Huge thanks to Hannah Frick for her useful feedback on this post! Vielen Dank!
This post was featured on the R Weekly podcast by Eric Nantz.
When trying to fix a bug or add a feature to an R package, how do you go from viewing the code as a big messy ball of wool, to a logical diagram that you can bend to your will? In this post, I will share some resources and tips on getting better at debugging and reading code, written by someone else (or yourself but long enough ago to feel foreign!
Remember my blog post about automatic tools for improving R packages? One of these tools is Jim Hester’s lintr, a package that performs static code analysis. In my experience it mostly helps identifying too long code lines and missing space, although it’s a bit more involved than that. In any case, lintr helps you maintain good code style, and as mentioned in that now old post of mine, you can add a lintr unit test to your package which will ensure you don’t get lazy over time.
Now say your package has a lintr unit test and lives on GitHub. What happens if someone makes a pull request and writes looong code lines? Continuous integration builds will fail but not only that… The contributor will get to know Lintr Bot, lintr’s Hester (Easter) egg!
I was invited to an exciting ecology & R hackathon in my capacity as a co-editor for rOpenSci onboarding system of packages. It also worked well geographically since this hackathon was to take place in Ghent (Belgium) which is not too far away from my new city, Nancy (France). The idea was to have me talk about my “top tips on how to design and develop high-quality, user-friendly R software” in the context of open science, and then be a facilitator at the hackathon.
The talk topic sounded a bit daunting but as soon as I started preparing the talk I got all excited gathering resources – and as you may imagine since I was asked to talk about my tips I did not need to try & be 100% exhaustive. I was not starting from scratch obviously: we at rOpenSci already have well-formed opinions about such software, and I had given a talk about automatic tools for package improvement whose content was part of my top tips.
As I’ve done in the past with my talks, I chose to increase the impact/accessibility of my work by sharing it on this blog. I’ll also share this post on the day of the hackathon to provide my audience with a more structured document than my slides, in case they want to keep some trace of what I said (and it helped me build a good narrative for the talk!). Most of these tips will be useful for package development in general, and a few of them specific to scientific software.
At my day job I’m a data manager and statistician for an epidemiology project called CHAI lead by Cathryn Tonne. CHAI means “Cardio-vascular health effects of air pollution in Telangana, India” and you can find more about it in our recently published protocol paper . At my institute you could also find the PASTA and TAPAS projects so apparently epidemiologists are good at naming things, or obsessed with food… But back to CHAI! This week Sean Lopp from RStudio wrote an interesting blog post about internal packages. I liked reading it and feeling good because we do have an internal R package for CHAI! In this blog post, I’ll explain what’s in there, in the hope of maybe providing inspiration for your own internal package!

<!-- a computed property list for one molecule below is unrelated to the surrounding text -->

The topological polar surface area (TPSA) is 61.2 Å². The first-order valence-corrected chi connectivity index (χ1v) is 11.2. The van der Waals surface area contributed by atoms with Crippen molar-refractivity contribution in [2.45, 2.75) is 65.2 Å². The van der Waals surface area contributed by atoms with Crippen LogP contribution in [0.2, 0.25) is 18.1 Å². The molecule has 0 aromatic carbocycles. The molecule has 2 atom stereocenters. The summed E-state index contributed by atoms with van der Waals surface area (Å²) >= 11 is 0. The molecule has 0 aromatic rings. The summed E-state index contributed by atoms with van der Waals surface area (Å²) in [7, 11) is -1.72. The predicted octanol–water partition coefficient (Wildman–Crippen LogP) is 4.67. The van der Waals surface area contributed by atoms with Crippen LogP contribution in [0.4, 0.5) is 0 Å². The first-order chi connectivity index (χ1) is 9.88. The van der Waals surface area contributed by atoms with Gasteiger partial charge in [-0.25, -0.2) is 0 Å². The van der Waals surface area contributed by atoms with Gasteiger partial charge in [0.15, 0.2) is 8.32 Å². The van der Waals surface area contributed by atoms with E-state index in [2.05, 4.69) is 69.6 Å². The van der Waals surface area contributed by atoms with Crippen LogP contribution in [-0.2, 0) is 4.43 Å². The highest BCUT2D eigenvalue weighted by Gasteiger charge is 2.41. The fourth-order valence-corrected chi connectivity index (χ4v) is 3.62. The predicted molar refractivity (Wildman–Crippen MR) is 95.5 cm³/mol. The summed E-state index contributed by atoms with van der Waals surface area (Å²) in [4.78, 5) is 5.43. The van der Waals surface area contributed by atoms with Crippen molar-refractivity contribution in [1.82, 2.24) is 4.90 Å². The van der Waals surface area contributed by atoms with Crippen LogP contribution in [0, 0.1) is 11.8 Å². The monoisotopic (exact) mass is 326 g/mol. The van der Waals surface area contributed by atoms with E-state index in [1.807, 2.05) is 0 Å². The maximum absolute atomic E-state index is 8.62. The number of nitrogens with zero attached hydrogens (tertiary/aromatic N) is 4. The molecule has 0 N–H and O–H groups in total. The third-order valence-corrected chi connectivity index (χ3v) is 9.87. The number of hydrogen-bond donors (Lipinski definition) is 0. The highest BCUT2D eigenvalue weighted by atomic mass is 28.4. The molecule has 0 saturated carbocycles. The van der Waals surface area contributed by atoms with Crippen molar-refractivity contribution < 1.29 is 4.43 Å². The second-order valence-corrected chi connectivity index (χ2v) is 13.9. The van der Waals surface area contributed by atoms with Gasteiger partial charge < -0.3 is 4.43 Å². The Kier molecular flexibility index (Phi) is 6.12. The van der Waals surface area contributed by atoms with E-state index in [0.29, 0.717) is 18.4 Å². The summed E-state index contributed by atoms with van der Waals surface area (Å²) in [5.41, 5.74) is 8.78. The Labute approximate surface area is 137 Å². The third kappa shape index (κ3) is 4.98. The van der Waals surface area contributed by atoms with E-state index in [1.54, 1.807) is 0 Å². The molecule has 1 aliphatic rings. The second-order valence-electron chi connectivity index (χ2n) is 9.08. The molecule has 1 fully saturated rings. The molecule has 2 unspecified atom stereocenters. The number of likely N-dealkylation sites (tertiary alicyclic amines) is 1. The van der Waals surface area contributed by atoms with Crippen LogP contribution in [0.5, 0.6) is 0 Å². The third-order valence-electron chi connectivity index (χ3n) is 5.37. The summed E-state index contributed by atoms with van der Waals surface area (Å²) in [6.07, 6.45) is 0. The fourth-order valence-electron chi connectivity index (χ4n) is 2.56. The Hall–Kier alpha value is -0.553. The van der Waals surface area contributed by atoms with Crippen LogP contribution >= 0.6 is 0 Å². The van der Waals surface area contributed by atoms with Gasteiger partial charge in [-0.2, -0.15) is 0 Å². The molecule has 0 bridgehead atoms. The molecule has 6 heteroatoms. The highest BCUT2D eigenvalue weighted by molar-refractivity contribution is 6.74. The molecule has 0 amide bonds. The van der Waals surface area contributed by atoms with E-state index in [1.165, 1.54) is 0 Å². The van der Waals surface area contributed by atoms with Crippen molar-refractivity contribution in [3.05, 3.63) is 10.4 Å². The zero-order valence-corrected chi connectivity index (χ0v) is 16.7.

As posted in this tweet, this pic represents the Barcelona contingent of CHAI, a really nice group to work with! We have other colleagues in India obviously, but also in the US.
A few months ago rOpenSci’s Scott Chamberlain asked me for feedback about a new package of his called crul, an http client like httr, so basically something you use for e.g. writing a package interfacing an API. He told me that a great thing about crul was that it supports asynchronous requests. I felt utterly uncool because I had no idea what this meant although I had already written quite a few API packages (for instance ropenaq, riem and opencage).
So I googled the concept, my mind was blown and I decided that I’d trust Scott’s skills (spoiler: you can always do that) and just replace the httr
dependency of ropenaq by crul. Why? First of all note that Crul is a planet in Star Wars whose male inhabitants are called crolutes which sound quite cool (there are female ones as well, called gilliands which doesn’t sound like the package name) and which I now use as a synonym for “user of the crul package”. But I had other reasons to switch… that was the subject of my lightning talk today at the French R conference in Anglet. In this blog post I’ll tell the story again, with a bit more details, in the hope to make you curious about crul!
On Tuesday I gave a talk at a meetup of the R users group of Barcelona. I got to choose the topic of my talk, and decided I’d like to expand a bit on a recent tweet of mine. There are tools that help you improve your R packages, some of them are not famous enough yet in my opinion, so I was happy to help spread the word! I published my slides online but thought that a blog post would be nice as well.